The BookBrowse Review

Published June 22, 2022

ISSN: 1930-0018

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Book Jacket

A Novel
by Alexis Schaitkin
28 Jun 2022
240 pages
Publisher: Celadon
Genre: Literary Fiction
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Richly emotive and darkly captivating, with elements of Shirley Jackson's "The Lottery" and the imaginative depth of Margaret Atwood, Elsewhere by Alexis Schaitkin conjures a community in which girls become wives, wives become mothers and some of them, quite simply, disappear.

Vera grows up in a small town, removed and isolated, pressed up against the mountains, cloud-covered and damp year-round. This town, fiercely protective, brutal and unforgiving in its adherence to tradition, faces a singular affliction: some mothers vanish, disappearing into the clouds. It is the exquisite pain and intrinsic beauty of their lives; it sets them apart from people elsewhere and gives them meaning.

Vera, a young girl when her own mother went, is on the cusp of adulthood herself. As her peers begin to marry and become mothers, they speculate about who might be the first to go, each wondering about her own fate. Reveling in their gossip, they witness each other in motherhood, waiting for signs: this one devotes herself to her child too much, this one not enough―that must surely draw the affliction's gaze. When motherhood comes for Vera, she is faced with the question: will she be able to stay and mother her beloved child, or will she disappear?

Provocative and hypnotic, Alexis Schaitkin's Elsewhere is at once a spellbinding revelation and a rumination on the mysterious task of motherhood and all the ways in which a woman can lose herself to it; the self-monitoring and judgment, the doubts and unknowns, and the legacy she leaves behind.

"Schaitkin returns with the profound story of a remote mountain village defined by the routine disappearances of mothers...Schaitkin gives the goings-on great substance by digging into the complicated feelings brought on by motherhood and the judgments from others, all the while delineating the mothers' utter joy, frustrations, and love for their children. This is a standout." - Publishers Weekly (starred review)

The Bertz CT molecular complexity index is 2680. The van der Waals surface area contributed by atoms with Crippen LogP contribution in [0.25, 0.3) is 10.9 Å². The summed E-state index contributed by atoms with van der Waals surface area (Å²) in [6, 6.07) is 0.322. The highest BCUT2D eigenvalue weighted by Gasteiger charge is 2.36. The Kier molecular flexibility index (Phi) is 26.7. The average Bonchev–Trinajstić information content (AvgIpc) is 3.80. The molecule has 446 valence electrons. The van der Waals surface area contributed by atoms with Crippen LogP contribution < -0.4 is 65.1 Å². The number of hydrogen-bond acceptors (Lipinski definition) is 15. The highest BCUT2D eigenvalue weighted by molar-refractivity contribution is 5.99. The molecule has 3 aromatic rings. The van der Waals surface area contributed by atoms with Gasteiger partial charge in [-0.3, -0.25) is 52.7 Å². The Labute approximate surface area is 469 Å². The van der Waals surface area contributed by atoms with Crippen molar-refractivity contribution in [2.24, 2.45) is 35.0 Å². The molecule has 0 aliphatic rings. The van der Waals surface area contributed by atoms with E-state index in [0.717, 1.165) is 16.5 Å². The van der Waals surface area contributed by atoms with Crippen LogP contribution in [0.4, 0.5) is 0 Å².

"Schaitkin has written a compelling, poetic, and chilling novel that examines fate and fear." - Booklist (starred review)

"A simply stunning work of speculative fiction. The prose is as magical as the haunting world Schaitkin creates; the story is as captivating as the prose; the characters, the imagery—flawless...Schaitkin's sophomore novel channels early Margaret Atwood, a magical, otherworldly story certain to be on plenty of 2022 'best of' lists." - Library Journal (starred review)

"In a complete departure from her debut, Saint X (2020), Schaitkin's sophomore novel is a fabulist narrative with Shirley Jackson overtones and Margaret Atwood...An elaborately imagined yet not quite satisfying fable of loss and isolation." - Kirkus Reviews

"Schaitkin's writing is transcendent. Elsewhere takes the visceral experience of motherhood―all its private joys, invisible fears, personal losses, and vague sensations of being judged―and turns it inside out, weaving each element into a dark fairy tale that is wise, gorgeous, and deeply moving." - Ali Benjamin, author of The Smash-Up

"Elsewhere is among my favorite novels of the last decade. There's an eerie, gorgeous magic to Schaitkin's vision that's related to the magic of Kazuo Ishiguro and Shirley Jackson but also entirely her own. I hadn't realized how much it would mean to me to witness an intelligence this fierce and singular, a capacity for feeling this deep, and a gift for language this extraordinary all trained on the subject of motherhood in all its wonder and strangeness." - Clare Beams, author of The Illness Lesson

Write your own review

Rated 4 of 5 of 5 by Buffalogirl
Self and Motherhood